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Saddam's Mother Prostitute

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Well known to pretty much All iraqis- is the story of Saddam's mother being a prostitute. I had always heard this growing up from my father - as well as relatives/friends in Iraq. In fact the rumor started from his own tribesmen in tikrit.

The most famous version among Iraqis of this is the following:

The shaikh in the video is saying that Saddam's mother (a prostitute) conceived Saddam through a jewish client, and while pregnant with Saddam his mother moved in with a tikriti man named Hussain - and thats how Saddam got his middle name (In iraq the children take their fathers name as their middle name) - Saddam Hussain Al-Tikriti.

Ironically the video has been put up by baathis/wahhabis who have titled it - rafadhi insult towards saddam's mother.

This story has also found its way in to western media as well:

http://www.meforum.o...23/the-monument

Makiya explores how, with increasing megalomania, Saddam sought to tie himself to legendary Islamic figures. He depicted himself on a white horse, drawing a clear parallel to Hussein, one of Shi‘ite Islam's most revered figures. Saddam—always sensitive to whispers that his mother was a prostitute—published a family tree showing direct descent to ‘Ali, the fourth caliph and the patron saint of Shi‘ism.

A different version of the story in which Saddam's mother sought to abort him, but was persuaded not to by a Jewish family in tikrit:

An Iraqi Jewish family took in Saddam Hussein’s mother in 1937 and talked her out of an abortion, according to Israel’s leading expert on Iraq and the large traditional Jewish community that once prospered there.

“The story is true,” says Amatzia Baram. “I’ve pretty much confirmed all of the details, but the family doesn’t like to talk about it. There was this fear that people would blame the Jews for Saddam.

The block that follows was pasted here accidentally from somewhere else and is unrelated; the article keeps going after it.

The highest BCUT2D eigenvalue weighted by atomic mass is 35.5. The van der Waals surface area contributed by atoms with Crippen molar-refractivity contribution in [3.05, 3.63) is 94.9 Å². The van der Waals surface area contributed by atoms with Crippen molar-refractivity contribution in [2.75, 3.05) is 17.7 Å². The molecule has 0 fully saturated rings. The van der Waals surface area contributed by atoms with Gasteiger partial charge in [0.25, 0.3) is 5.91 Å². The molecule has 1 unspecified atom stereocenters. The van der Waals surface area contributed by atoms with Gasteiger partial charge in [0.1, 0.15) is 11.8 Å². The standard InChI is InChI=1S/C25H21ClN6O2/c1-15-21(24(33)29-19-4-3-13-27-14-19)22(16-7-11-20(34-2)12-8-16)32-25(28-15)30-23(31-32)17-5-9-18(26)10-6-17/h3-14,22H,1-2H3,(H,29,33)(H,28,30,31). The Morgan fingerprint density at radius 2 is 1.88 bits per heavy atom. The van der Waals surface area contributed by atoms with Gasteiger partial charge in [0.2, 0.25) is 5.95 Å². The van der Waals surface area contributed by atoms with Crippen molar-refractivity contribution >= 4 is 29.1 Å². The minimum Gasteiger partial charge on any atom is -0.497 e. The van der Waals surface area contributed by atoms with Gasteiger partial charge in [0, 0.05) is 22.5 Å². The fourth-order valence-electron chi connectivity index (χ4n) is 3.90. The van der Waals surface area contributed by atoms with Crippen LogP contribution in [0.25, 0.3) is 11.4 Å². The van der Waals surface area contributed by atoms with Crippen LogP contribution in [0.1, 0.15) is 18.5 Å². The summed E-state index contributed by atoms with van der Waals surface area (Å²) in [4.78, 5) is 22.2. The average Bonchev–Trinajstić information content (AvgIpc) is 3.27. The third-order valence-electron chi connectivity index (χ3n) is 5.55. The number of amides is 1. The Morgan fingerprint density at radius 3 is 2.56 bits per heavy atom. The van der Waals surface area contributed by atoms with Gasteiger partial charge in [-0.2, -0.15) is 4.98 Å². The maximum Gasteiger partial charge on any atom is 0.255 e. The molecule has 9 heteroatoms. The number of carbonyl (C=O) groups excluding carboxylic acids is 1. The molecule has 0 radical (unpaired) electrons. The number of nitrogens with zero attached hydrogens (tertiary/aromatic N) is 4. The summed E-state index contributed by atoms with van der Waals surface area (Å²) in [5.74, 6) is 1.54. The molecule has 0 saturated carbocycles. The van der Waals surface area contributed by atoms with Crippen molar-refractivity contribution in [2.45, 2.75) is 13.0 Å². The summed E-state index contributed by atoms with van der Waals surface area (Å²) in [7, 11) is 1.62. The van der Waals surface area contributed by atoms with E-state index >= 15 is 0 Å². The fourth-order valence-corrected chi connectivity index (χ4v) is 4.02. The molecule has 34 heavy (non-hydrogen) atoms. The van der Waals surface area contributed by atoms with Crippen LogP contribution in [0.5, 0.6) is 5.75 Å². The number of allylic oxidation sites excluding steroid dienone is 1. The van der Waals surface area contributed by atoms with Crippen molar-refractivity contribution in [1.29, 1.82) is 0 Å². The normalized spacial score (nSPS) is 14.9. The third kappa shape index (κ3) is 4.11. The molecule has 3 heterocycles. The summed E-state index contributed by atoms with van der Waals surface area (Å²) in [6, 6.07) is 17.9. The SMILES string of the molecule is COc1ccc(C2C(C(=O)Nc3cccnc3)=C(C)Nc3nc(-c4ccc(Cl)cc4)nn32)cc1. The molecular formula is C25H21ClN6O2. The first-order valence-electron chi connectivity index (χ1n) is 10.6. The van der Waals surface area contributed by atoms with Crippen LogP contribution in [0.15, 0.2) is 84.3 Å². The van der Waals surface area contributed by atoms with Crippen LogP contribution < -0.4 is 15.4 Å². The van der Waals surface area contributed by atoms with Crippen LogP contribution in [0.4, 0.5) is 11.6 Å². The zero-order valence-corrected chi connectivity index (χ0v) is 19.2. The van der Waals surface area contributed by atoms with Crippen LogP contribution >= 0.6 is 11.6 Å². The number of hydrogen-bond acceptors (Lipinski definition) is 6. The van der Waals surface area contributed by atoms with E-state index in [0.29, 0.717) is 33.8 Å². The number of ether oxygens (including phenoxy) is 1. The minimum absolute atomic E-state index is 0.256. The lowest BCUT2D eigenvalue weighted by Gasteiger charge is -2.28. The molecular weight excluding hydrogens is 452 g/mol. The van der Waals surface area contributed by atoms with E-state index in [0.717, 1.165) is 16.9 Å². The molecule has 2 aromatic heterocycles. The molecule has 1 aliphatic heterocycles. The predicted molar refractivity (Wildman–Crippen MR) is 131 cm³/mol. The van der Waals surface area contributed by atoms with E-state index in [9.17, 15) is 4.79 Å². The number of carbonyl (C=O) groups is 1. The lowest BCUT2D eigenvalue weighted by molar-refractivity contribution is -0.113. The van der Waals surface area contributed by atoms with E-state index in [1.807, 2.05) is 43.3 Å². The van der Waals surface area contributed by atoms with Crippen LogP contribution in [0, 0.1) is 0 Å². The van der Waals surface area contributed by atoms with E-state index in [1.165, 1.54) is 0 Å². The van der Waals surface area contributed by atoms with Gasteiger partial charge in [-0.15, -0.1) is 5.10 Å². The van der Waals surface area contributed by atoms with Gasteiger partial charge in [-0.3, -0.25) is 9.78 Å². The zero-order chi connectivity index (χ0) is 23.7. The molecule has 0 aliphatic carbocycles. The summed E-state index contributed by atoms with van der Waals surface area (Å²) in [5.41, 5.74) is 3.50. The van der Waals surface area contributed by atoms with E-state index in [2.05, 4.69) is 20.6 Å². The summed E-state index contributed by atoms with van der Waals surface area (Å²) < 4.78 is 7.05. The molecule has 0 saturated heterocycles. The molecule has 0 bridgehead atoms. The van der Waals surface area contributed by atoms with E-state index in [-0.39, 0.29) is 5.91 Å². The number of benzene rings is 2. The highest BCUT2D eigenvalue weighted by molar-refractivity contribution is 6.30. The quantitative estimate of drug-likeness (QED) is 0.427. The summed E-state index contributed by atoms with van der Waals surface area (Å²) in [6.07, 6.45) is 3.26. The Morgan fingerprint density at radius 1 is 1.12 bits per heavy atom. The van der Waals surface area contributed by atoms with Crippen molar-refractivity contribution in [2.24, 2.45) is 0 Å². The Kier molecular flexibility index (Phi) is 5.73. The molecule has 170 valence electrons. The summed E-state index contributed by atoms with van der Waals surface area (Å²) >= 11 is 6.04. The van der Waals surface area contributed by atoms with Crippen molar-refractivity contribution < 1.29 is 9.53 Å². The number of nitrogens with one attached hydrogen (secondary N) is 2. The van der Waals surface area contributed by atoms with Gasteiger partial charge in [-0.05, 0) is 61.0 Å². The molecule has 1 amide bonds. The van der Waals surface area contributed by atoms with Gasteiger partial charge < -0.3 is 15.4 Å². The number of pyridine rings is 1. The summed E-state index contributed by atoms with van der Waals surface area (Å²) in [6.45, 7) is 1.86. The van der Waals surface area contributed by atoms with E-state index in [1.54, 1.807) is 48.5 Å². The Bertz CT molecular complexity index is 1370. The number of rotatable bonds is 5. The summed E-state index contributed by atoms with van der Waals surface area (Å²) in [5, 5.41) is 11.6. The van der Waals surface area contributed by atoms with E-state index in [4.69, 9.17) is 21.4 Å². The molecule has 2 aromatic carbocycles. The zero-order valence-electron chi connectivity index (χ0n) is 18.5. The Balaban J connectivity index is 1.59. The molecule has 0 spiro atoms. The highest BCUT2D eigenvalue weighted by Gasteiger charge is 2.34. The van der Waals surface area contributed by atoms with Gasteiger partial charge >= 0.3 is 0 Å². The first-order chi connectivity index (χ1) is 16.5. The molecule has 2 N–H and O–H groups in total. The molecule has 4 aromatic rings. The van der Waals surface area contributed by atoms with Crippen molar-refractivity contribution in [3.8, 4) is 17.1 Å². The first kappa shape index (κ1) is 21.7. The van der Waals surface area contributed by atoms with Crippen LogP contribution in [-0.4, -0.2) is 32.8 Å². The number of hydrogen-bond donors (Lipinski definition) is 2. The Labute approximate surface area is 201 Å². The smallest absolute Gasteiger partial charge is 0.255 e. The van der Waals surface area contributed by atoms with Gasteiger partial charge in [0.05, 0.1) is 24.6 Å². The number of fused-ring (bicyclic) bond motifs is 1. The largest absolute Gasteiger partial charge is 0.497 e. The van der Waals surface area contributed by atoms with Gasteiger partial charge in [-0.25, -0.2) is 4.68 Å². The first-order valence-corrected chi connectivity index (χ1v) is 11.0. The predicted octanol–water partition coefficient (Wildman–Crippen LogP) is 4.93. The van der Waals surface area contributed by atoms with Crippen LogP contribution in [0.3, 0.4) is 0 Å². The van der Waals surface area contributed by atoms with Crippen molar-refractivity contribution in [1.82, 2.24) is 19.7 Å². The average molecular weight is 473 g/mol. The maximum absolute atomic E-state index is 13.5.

The family, originally from Tikrit, Hussein’s birthplace, lives in Or Yehuda, home to a large community of Iraqi exiles in Israel, says Baram. The family befriended Hussein’s mother while she was pregnant with the future dictator. One of only two Jewish families in Tikrit at the time, they took in the woman and persuaded her not to abort, reports South Florida’s Sun-Sentinel.

“After it became public, the family got this angry response from some people saying they should have done something,” said Baram. “But it was ridiculous. We weren’t talking about killing a dictator but a fetus.”

About a decade after the birth of Hussein, Jews across Iraq began a secret exodus of Iraq’s increasingly besieged Jewish community to the new state of Israel.

http://www.wnd.com/2003/03/17569/

A similar story written in a psychological profile of the dictator:

Saddam Hussein was born in 1937 to a poor peasant family near Tikrit, some 100 miles north of Baghdad, in central-north Iraq. But the central lines of the development of Saddam Hussein’s political personality were etched before he was born, for his father died of an “internal disease” (probably cancer) during his mother’s pregnancy with Saddam, and his 12-year-old brother died (of childhood cancer) a few months later, when Saddam’s mother, Sabha, was in her eighth month of pregnancy. Destitute, Saddam’s mother attempted suicide. A Jewish family saved her. Then she tried to abort herself of Saddam, but was again prevented from doing this by her Jewish benefactors. After Saddam was born, on April 28, 1937, his mother did not wish to see him, strongly suggesting that she was suffering from a major depression. His care was relegated to Sabha’s brother (his maternal uncle) Khayrallah Talfah Msallat in Tikrit, in whose home Saddam spent much of his early childhood. At age three Saddam was re-united with his mother, who in the interim had married a distant relative, Hajj Ibrahim Hasan. Hajj Ibrahim, his step-father, reportedly was abusive psychologically and physically to young Saddam.